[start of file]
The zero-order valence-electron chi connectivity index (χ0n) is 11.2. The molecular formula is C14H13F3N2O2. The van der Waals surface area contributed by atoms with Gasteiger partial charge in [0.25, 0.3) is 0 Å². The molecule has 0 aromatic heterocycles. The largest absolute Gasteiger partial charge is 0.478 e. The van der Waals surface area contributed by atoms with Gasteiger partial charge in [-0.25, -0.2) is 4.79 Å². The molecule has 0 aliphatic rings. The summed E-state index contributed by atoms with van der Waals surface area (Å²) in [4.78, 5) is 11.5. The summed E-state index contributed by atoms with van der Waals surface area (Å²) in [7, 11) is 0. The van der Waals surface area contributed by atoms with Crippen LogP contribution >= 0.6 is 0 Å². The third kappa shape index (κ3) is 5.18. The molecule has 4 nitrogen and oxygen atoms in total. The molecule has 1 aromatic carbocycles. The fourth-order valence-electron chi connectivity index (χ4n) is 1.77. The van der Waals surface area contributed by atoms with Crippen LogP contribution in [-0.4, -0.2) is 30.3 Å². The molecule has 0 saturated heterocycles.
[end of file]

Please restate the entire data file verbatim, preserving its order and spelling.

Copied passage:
The zero-order valence-electron chi connectivity index (χ0n) is 11.2. The molecular formula is C14H13F3N2O2. The van der Waals surface area contributed by atoms with Gasteiger partial charge in [0.25, 0.3) is 0 Å². The molecule has 0 aromatic heterocycles. The largest absolute Gasteiger partial charge is 0.478 e. The van der Waals surface area contributed by atoms with Gasteiger partial charge in [-0.25, -0.2) is 4.79 Å². The molecule has 0 aliphatic rings. The summed E-state index contributed by atoms with van der Waals surface area (Å²) in [4.78, 5) is 11.5. The summed E-state index contributed by atoms with van der Waals surface area (Å²) in [7, 11) is 0. The van der Waals surface area contributed by atoms with Crippen LogP contribution >= 0.6 is 0 Å². The third kappa shape index (κ3) is 5.18. The molecule has 4 nitrogen and oxygen atoms in total. The molecule has 1 aromatic carbocycles. The fourth-order valence-electron chi connectivity index (χ4n) is 1.77. The van der Waals surface area contributed by atoms with Crippen LogP contribution in [-0.4, -0.2) is 30.3 Å². The molecule has 0 saturated heterocycles.